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WORK: A Journal of Prevention, Assessment & Rehabilitation is an interdisciplinary, international journal which publishes high quality peer-reviewed manuscripts covering the entire scope of the occupation of work. The journal's subtitle has been deliberately laid out: The first goal is the prevention of illness, injury, and disability. When this goal is not achievable, the attention focuses on assessment to design client-centered intervention, rehabilitation, treatment, or controls that use scientific evidence to support best practice.
WORK occasionally publishes thematic issues, but in general, issues cover a wide range of topics such as ergonomic considerations with children, youth and students, the challenges facing an aging workforce, workplace violence, injury management, performing artists, ergonomic product evaluations, and the awareness of the political, cultural, and environmental determinants of health related to work.
Dr. Karen Jacobs, the founding editor, and her editorial board especially encourage the publication of research studies, clinical practice, case study reports, as well as personal narratives and critical reflections of lived work experiences (autoethnographic/autobiographic scholarship),
Sounding Board commentaries and
Speaking of Research articles which provide the foundation for better understanding research to facilitate knowledge dissemination.
Narrative Reflections on Occupational Transitions, a new column, is for persons who have successfully transitioned into, between, or out of occupations to tell their stories in a narrative form. With an internationally renowned editorial board,
WORK maintains high standards in the evaluation and publication of manuscripts. All manuscripts are reviewed expeditiously and published in a timely manner.
WORK prides itself on being an author-friendly journal.
WORK celebrates its 25th anniversary in 2015.
*WORK is affiliated with the Canadian Association of Occupational Therapists (CAOT)* *WORK is endorsed by the International Ergonomics Association (IEA)* *WORK gives out the yearly Cheryl Bennett Best Paper Award*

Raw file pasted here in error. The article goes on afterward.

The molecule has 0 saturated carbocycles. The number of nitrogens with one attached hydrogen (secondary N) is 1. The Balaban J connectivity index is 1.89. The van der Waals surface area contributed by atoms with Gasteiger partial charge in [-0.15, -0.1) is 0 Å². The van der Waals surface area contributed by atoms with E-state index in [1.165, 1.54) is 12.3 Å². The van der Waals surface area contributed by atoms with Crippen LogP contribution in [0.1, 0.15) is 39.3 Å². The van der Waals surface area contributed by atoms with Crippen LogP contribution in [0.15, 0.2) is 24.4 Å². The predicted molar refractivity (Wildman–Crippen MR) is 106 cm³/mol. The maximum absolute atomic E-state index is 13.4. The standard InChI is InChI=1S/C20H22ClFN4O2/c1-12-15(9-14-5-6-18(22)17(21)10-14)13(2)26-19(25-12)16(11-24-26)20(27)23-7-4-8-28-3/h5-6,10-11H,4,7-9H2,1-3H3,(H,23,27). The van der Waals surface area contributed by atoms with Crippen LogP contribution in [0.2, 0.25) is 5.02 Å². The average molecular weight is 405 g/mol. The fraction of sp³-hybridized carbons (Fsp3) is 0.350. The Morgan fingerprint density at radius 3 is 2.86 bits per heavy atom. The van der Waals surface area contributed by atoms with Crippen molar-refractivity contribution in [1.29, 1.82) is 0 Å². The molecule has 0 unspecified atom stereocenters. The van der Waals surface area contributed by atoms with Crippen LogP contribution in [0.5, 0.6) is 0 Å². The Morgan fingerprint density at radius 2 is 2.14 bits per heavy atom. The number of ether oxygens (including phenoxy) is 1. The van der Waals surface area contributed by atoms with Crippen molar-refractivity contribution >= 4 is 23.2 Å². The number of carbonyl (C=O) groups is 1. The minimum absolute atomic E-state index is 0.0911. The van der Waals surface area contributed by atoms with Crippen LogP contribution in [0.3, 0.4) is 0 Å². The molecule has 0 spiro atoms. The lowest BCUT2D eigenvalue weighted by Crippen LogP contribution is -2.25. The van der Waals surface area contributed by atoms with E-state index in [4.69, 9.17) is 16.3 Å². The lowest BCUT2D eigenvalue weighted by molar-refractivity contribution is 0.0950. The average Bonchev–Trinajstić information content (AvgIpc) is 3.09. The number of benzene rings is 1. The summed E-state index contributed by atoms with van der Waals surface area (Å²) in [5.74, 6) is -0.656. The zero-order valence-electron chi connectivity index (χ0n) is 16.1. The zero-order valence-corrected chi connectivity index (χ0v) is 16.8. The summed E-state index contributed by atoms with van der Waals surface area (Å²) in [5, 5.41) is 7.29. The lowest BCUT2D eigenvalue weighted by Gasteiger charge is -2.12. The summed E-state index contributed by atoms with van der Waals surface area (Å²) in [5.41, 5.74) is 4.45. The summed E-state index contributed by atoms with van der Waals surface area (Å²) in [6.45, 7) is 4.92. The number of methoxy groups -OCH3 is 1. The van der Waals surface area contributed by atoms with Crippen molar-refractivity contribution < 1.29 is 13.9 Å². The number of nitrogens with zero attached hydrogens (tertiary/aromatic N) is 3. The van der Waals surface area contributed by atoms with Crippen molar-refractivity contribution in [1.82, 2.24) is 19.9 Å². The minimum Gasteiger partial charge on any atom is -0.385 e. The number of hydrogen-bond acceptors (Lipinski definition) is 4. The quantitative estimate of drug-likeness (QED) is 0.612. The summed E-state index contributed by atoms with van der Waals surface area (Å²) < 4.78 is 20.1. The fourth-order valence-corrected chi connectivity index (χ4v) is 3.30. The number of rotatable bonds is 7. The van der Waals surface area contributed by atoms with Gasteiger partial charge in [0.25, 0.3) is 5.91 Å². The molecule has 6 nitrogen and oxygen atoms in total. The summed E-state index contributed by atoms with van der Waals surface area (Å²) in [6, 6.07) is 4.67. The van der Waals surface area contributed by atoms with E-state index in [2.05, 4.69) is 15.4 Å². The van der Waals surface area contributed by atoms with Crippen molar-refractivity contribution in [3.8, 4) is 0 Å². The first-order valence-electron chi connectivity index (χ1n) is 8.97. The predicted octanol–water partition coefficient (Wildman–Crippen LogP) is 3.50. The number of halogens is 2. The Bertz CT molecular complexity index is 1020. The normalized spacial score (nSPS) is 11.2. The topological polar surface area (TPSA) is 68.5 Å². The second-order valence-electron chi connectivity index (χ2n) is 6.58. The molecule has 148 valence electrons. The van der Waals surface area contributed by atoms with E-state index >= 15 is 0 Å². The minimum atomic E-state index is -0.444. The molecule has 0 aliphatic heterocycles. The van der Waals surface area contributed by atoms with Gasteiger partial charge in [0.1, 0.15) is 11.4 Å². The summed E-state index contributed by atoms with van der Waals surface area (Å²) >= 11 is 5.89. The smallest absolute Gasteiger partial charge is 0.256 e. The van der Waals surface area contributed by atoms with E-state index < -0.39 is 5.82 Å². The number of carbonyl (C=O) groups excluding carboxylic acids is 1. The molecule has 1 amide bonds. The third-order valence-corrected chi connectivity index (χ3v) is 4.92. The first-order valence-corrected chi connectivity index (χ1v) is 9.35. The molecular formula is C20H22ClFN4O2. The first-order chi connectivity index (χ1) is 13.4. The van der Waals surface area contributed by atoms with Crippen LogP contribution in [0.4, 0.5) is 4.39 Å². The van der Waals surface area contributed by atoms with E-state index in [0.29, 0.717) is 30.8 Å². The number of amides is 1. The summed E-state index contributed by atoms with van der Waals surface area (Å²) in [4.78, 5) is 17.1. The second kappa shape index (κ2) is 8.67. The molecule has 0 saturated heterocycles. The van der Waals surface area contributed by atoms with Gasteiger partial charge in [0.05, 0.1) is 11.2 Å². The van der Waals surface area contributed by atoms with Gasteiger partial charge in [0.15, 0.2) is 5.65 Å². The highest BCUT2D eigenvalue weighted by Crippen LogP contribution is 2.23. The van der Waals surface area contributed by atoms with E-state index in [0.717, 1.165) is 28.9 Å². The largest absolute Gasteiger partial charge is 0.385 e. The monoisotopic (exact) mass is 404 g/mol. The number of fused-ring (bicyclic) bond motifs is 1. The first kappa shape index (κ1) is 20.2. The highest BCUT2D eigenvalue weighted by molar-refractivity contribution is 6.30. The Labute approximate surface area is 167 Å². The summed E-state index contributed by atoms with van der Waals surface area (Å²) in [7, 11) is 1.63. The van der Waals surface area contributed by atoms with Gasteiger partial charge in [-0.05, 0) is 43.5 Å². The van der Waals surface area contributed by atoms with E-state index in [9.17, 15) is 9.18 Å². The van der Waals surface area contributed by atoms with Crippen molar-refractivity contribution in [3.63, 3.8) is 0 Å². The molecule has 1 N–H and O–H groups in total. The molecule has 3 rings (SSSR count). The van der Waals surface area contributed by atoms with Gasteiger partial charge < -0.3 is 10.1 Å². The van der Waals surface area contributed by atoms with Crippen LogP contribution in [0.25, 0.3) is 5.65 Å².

Abstract: Occupational therapy's online education must be research-based and inclusive. One way to provide a more inclusive online learning experience is to attend to individual learning styles and preferences. This study uses the best available evidence on learning styles and online education to develop, implement, and study occupational therapy students' experiences with an online learning module and related assignment. Eight students consented to take an online survey after completing a learning module and related assignment in an…online post-professional graduate course in occupational therapy. The survey explored their learning experience and its applicability to clinical work. Data gathered from multiple-choice, Likert-scale, and open-ended questions were descriptively analyzed. Results from this study suggest that students find the study of learning styles and preferences enjoyable and applicable to their clinical work, but are often motivated by factors such as time and technology when selecting the format of a course assignment.
Abstract: OBJECTIVE: The purpose of this case report was to describe an innovative model for transforming physical therapist students into clinical instructors with the use of a pro bono clinic. This model may assist other academic programs in creating effective approaches to transition entry-level students into future quality clinical instructors. PARTICIPANTS: Third year physical therapist students served as clinical instructors for second year students. METHODS: Peer and self assessments were collected to assess intended…objectives. RESULTS: Second year students were made more aware of the role of the clinical instructor and were able to evaluate the effectiveness of clinical teaching and third year students appreciated the impact of clinical teaching and increased their desire to become clinical instructors in the future. CONCLUSIONS: Student self and peer assessments reveal that this experiential model is an effective way of transitioning entry-level physical therapist students into the role of clinical instructor.
Keywords: Pro bono clinic, clinical instructor, experiential learning